I wish I had something to retire to.
This, to me, is The Big Regret.
I can’t tell you how many times I’ve interviewed pre-retirees who insist the greatest luxury they anticipate is the ability to just do nothing.
OK, not to be unintentionally judgmental, but who wants to do nothing all day? For decades? Might as well be dead, frankly. Doing nothing all day long, six feet under, accomplishes the same thing.
Retirement should be a time to experience all that you couldn’t when work and family consumed your days. The retirees who wish they had something to retire to say that, in hindsight, they would have used the years running up to retirement to map out a strategy for their retired life—maybe start a business or find a side-hustle they enjoy just to stay physically and mentally active. To feel like they still mean something to the world.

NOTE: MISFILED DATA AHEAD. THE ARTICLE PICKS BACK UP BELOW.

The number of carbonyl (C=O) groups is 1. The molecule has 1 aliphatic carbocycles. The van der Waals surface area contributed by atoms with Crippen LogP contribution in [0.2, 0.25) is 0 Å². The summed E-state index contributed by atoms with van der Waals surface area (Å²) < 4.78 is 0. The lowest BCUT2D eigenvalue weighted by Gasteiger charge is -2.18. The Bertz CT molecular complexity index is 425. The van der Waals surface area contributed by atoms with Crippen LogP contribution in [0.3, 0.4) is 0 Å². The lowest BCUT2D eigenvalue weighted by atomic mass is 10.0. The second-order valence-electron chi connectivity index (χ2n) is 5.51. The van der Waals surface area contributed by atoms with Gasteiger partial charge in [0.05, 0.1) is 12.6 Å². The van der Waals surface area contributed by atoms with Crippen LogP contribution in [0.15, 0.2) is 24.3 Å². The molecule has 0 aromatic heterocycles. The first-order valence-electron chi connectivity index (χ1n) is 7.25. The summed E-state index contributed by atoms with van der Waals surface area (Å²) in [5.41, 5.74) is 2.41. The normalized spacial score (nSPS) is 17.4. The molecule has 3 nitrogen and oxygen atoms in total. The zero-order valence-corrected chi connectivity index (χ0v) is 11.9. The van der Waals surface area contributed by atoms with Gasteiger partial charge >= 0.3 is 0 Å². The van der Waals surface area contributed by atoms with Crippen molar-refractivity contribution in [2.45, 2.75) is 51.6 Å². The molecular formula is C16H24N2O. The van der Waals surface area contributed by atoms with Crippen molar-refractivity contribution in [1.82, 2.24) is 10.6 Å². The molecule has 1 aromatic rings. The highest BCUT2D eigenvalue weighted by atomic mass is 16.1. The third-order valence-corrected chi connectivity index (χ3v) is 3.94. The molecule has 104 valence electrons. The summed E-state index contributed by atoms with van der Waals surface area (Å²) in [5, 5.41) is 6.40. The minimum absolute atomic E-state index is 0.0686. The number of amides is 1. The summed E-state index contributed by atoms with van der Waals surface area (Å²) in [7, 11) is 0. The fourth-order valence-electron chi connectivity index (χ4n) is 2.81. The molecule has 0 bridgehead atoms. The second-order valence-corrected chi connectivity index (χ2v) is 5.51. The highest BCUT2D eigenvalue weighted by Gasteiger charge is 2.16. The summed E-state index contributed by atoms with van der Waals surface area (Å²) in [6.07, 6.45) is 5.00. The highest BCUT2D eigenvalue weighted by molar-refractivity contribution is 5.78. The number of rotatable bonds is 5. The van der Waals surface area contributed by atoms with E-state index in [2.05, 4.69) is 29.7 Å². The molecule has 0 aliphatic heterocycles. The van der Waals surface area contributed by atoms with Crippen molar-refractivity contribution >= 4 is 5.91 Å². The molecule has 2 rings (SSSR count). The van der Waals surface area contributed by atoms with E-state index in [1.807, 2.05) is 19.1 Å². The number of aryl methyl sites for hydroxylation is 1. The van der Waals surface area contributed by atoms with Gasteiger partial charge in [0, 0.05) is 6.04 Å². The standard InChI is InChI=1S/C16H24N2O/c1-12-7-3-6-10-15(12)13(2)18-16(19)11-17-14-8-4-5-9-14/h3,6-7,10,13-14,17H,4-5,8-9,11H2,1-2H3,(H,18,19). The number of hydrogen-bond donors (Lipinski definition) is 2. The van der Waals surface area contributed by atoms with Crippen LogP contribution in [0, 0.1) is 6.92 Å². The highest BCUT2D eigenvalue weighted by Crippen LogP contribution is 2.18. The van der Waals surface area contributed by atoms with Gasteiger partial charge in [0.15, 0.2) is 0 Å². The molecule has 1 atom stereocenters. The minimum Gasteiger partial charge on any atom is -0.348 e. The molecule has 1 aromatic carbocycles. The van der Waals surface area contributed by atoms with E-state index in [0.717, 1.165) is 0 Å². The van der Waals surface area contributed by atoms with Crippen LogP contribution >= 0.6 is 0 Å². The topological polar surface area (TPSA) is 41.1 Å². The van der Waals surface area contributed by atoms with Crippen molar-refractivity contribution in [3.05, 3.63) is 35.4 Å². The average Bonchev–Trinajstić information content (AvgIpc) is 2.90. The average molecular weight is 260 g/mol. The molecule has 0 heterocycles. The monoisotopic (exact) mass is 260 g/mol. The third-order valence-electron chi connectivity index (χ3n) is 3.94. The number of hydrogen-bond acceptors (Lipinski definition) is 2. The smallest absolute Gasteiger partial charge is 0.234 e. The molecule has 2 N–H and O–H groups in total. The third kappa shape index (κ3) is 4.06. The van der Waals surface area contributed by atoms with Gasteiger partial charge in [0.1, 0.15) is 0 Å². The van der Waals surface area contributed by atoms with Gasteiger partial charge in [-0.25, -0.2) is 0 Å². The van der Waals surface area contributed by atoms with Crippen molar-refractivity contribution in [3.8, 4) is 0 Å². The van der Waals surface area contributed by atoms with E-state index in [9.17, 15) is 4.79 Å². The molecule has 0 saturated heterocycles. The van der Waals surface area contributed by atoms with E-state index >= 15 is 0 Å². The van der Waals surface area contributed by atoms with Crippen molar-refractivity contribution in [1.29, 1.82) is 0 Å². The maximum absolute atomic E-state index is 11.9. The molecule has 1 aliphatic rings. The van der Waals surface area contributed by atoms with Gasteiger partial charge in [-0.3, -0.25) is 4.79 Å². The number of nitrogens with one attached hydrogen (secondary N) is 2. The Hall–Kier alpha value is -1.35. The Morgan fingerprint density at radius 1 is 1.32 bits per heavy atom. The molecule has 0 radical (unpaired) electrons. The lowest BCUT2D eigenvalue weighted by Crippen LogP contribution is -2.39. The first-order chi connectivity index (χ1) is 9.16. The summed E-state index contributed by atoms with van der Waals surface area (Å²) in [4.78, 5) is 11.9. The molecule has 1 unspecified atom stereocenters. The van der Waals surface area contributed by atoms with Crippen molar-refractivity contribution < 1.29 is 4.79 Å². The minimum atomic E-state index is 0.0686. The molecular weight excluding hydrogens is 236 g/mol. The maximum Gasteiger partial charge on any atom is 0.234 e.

Some say they wish they’d found daily structure once in retirement, be it volunteering or even a menial, part-time job. I once talked to a woman who held a Ph.D. and who’d spent her career in research. And in retirement…well, she absolutely adored working for a neighborhood green-grocer because it kept her engaged with customers, it kept her plugged into her community, and it allowed her to have fun with much younger employees who kept her apprised of the current cultural zeitgeist. “You know,” she once told me, “that’s how I learned about Game of Thrones. That’s why I got HBO.”
The money was absolutely irrelevant to her. In fact, she told me, “I’d work for free, just because it gives me something to do and makes me feel wanted and useful.”
So if nothing else, find a purpose to your retirement. No matter what it is, no matter what you get paid. Feel useful. Feel happy. Feel engaged.
We all have regrets. That’s life. But you don’t have to add to those regrets in retirement.
Written by Jeff D. Opdyke